Hassan constantly shows loyalty to Amir, but yet Amir still seems to betray him. At first it was minor betrayals which then lead to major ones. Throughout Amir’s lifetime he continues to betray his loved ones when he simply has the decision not to. At first Amir makes fun of Hassan’s lack of education. When Amir would read to Hassan and he did not know the word Amir would “tease him, expose his ignorance”.
However, the consequences of the betrayal are always long lasting and have sever effects. Betrayal is seen when Amir cares more about attention than his own friendships. Betrayal is also seen when Baba feels that his son Amir will never be good enough. In contrast, one character who never shows betrayal is Hasssan. In The Kite Runner, Amir and Baba engage in the act of betrayal however Hassan never betrays.
The word “rich” can take on quite a few different meanings, depending both on one's interpretation of the word and the context in which it is used. Most people instinctively assume that its definition focuses solely on the possession of a great source of monetary wealth; however, the word can also represent an abundance, and, in having that abundance, obtaining a sense of fulfillment or wholeness with it. In “The Rich Brother,” a short story written by Tobias Wolff, two brothers named Pete and Donald are both portrayed as rich, but in completely different ways. Pete possesses a vast amount of money while Donald finds his richness through being kind, generous, and religious. In reading "The Rich Brother," a superficial reader might assume that
Finny used to ask Gene to go and do other things instead of studying. Gene normally did what Finny asked. Gene decided that Finny was trying to hurt him when they story states, “Suddenly he turned his fire against me, he betrayed several of his other friends,” and he was doing things on his own (102). The second stage of Finny and Gene’s friendship is betrayal and guilt. Gene felt betrayed when he
The first character foil they have is their personalities, Amir and Hassan have very distinct personalities and they show especially early in the book. Amir is not brave and Hassan seems to be, in the book when Hassan was getting raped by Assef Amir just stood there and watched. He didn’t stop because he was too much of a coward. Amir could've stopped the tragedy that had happened to his friend but he did nothing. Hassan on the other hand was offered to be let free if he gave away the kite but refused and that shows his braveness and loyalty.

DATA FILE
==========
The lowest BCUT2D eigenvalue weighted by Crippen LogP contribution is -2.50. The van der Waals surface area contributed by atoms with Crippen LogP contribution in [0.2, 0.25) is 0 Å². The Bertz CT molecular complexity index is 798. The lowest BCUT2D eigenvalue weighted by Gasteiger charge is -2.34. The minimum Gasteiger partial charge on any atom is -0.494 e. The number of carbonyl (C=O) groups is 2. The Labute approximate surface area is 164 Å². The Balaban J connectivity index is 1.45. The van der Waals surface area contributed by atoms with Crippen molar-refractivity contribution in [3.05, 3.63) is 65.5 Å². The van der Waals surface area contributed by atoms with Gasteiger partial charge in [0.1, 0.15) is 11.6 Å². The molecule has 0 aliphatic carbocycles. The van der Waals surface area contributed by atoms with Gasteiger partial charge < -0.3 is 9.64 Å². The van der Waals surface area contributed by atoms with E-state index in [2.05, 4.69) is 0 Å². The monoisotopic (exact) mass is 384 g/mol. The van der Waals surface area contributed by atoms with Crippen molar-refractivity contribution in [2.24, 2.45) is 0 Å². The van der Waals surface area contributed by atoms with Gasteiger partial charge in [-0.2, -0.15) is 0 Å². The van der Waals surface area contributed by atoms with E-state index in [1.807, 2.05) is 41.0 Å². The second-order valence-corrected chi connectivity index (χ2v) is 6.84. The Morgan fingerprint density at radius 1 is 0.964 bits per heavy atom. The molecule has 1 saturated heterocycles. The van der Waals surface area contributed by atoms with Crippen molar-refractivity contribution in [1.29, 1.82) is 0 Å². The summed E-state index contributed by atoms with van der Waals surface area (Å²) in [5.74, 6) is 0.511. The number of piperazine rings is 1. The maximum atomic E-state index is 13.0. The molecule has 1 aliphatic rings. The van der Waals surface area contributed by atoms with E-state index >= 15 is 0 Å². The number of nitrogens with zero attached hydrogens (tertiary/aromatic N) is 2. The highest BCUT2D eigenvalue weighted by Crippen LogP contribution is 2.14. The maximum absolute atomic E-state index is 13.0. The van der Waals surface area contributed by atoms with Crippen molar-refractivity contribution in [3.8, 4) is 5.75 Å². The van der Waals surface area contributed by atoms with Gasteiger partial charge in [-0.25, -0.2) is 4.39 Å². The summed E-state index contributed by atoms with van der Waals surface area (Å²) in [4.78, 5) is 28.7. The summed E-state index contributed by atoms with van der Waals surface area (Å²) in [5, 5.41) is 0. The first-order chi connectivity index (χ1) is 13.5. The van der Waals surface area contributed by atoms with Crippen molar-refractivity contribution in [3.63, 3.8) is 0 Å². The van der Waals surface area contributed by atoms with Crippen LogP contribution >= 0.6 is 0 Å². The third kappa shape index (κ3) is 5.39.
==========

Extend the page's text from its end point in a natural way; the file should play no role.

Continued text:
77) Amir, in this instance, struggles between deciding if Hassan was truly a friend of his, or rather, just a servant that plays with him at Amir’s convenience. He justifies at that moment betraying his friend, selfishly vindicating that this ought to be a sacrifice for Hassan being born into that social caste. Almost immediately after not intervening, Amir seriously regrets viewing Hassan as inferior during the rape as well as throughout their whole duration as children, seeing as Hassan did nothing to deserve such torture as he always been good to
Amir was his best friend and his half-brother. Hassan was raped and Amir just watched and then walked away. Amir didn’t want to help Hassan or stop the people when he was in the alley. Amir didn’t help when he got raped because Amir wanted the blue kite to gain his favor with his father. Amir wanted him to be raped also to make Hassan to be weak to Baba.
Hassan’s ability to suffer without becoming bitter frustrated Amir greatly, often making him feel guilty of his actions. The substantial thing about Hassan was that he remained a truly good and genuine person, even though he had his fair share of hard times. Even years later, after being driven out of the house by Amir and growing up to live his own life, Hassan never thought of holding a grudge against Amir, making him truly admirable. Hassan married a woman named Farzana and they conceived a child together. Hassan named his son ‘Sohrab”, after Amir’s and his favourite book when they were little, highlighting that Amir remained very important to him.
Even from the earliest beginnings, each individual must face a revolving door of faithful friends and treacherous enemies. However, difficulty arises in the feat of determining friend or foe. Though, as The Kite Runner by Khaled Hosseini illustrates, often times each nature combines in the form of one individual. For Amir, he must accept a sense of unearned loyalty. However, as a vigorous pattern of betrayal, as once portrayed by his father, plagues his livelihood, he must come face to face with his consequences.
I’ve learned threw out the story many characters are put through this horrible emotion, but more than others. Guilt has an extreme power many people fail to realize; it has the ability to completely change a person and push them towards redemptions, as for the characters Amir, Baba, and Sohrab. One character that showed a significant role of guilt, was a well-respected gentleman named Baba. Baba had to live with the guilt of not only betraying his closest friend, lying to his legitimate son, hiding the truth from son, and committing what he believed what he believed was the only sin. He acted as if the guilt was nonexistent, instead he took it out on Amir by criticizing the way Amir acts.
Amir had many chances to make up for his mistakes, but he never did. Hassan and Amir were best friends since childhood and Hassan always acted respectful to Amir and did everything Amir wanted. However, Amir never told anyone that he knew Hassan got raped, and if he had told someone the situation would have been different. Furthermore, he also was the reason why Hassan and Alli moved out their house. Amir had many opportunities to say something, and sometimes he wanted to, but when the time came Amir was quite and never told anyone.